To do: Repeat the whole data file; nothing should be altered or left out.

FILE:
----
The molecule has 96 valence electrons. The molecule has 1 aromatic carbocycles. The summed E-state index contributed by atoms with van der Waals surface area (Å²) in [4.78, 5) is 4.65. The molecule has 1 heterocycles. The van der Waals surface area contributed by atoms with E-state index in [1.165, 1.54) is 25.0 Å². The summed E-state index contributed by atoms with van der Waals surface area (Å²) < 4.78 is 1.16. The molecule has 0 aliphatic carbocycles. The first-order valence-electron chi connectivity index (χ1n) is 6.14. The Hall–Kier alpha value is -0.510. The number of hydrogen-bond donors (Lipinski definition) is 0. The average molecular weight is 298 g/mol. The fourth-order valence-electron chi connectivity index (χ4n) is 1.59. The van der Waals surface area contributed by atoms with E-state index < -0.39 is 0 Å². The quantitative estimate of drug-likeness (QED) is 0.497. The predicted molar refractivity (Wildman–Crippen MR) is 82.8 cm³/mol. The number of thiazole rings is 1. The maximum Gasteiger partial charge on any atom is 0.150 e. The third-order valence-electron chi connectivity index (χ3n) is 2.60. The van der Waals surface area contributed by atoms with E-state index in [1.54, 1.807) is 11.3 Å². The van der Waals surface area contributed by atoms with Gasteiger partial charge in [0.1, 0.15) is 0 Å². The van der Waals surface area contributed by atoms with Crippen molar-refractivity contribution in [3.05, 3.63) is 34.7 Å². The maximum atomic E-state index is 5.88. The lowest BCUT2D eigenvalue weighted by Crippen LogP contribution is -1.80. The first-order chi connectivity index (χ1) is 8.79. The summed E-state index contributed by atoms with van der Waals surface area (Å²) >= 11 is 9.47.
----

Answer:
The molecule has 96 valence electrons. The molecule has 1 aromatic carbocycles. The summed E-state index contributed by atoms with van der Waals surface area (Å²) in [4.78, 5) is 4.65. The molecule has 1 heterocycles. The van der Waals surface area contributed by atoms with E-state index in [1.165, 1.54) is 25.0 Å². The summed E-state index contributed by atoms with van der Waals surface area (Å²) < 4.78 is 1.16. The molecule has 0 aliphatic carbocycles. The first-order valence-electron chi connectivity index (χ1n) is 6.14. The Hall–Kier alpha value is -0.510. The number of hydrogen-bond donors (Lipinski definition) is 0. The average molecular weight is 298 g/mol. The fourth-order valence-electron chi connectivity index (χ4n) is 1.59. The van der Waals surface area contributed by atoms with E-state index < -0.39 is 0 Å². The quantitative estimate of drug-likeness (QED) is 0.497. The predicted molar refractivity (Wildman–Crippen MR) is 82.8 cm³/mol. The number of thiazole rings is 1. The maximum Gasteiger partial charge on any atom is 0.150 e. The third-order valence-electron chi connectivity index (χ3n) is 2.60. The van der Waals surface area contributed by atoms with E-state index in [1.54, 1.807) is 11.3 Å². The van der Waals surface area contributed by atoms with Gasteiger partial charge in [0.1, 0.15) is 0 Å². The van der Waals surface area contributed by atoms with Crippen molar-refractivity contribution in [3.05, 3.63) is 34.7 Å². The maximum atomic E-state index is 5.88. The lowest BCUT2D eigenvalue weighted by Crippen LogP contribution is -1.80. The first-order chi connectivity index (χ1) is 8.79. The summed E-state index contributed by atoms with van der Waals surface area (Å²) >= 11 is 9.47.